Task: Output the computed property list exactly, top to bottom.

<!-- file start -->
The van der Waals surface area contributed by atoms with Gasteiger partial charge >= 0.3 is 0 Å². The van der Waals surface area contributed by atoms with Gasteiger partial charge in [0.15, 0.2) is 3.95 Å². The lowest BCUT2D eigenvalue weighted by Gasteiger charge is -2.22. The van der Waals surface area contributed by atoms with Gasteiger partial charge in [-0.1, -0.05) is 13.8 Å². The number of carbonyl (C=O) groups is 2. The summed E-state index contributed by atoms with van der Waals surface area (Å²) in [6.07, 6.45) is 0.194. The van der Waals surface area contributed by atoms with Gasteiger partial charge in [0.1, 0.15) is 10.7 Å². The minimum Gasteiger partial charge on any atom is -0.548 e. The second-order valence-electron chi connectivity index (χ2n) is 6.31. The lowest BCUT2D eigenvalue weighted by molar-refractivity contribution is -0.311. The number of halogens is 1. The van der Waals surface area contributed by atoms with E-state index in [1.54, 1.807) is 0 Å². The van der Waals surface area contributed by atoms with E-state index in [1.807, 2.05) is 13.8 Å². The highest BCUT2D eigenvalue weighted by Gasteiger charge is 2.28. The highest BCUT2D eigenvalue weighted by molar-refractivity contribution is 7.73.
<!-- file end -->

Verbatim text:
The van der Waals surface area contributed by atoms with Gasteiger partial charge >= 0.3 is 0 Å². The van der Waals surface area contributed by atoms with Gasteiger partial charge in [0.15, 0.2) is 3.95 Å². The lowest BCUT2D eigenvalue weighted by Gasteiger charge is -2.22. The van der Waals surface area contributed by atoms with Gasteiger partial charge in [-0.1, -0.05) is 13.8 Å². The number of carbonyl (C=O) groups is 2. The summed E-state index contributed by atoms with van der Waals surface area (Å²) in [6.07, 6.45) is 0.194. The van der Waals surface area contributed by atoms with Gasteiger partial charge in [0.1, 0.15) is 10.7 Å². The minimum Gasteiger partial charge on any atom is -0.548 e. The second-order valence-electron chi connectivity index (χ2n) is 6.31. The lowest BCUT2D eigenvalue weighted by molar-refractivity contribution is -0.311. The number of halogens is 1. The van der Waals surface area contributed by atoms with E-state index in [1.54, 1.807) is 0 Å². The van der Waals surface area contributed by atoms with E-state index in [1.807, 2.05) is 13.8 Å². The highest BCUT2D eigenvalue weighted by Gasteiger charge is 2.28. The highest BCUT2D eigenvalue weighted by molar-refractivity contribution is 7.73.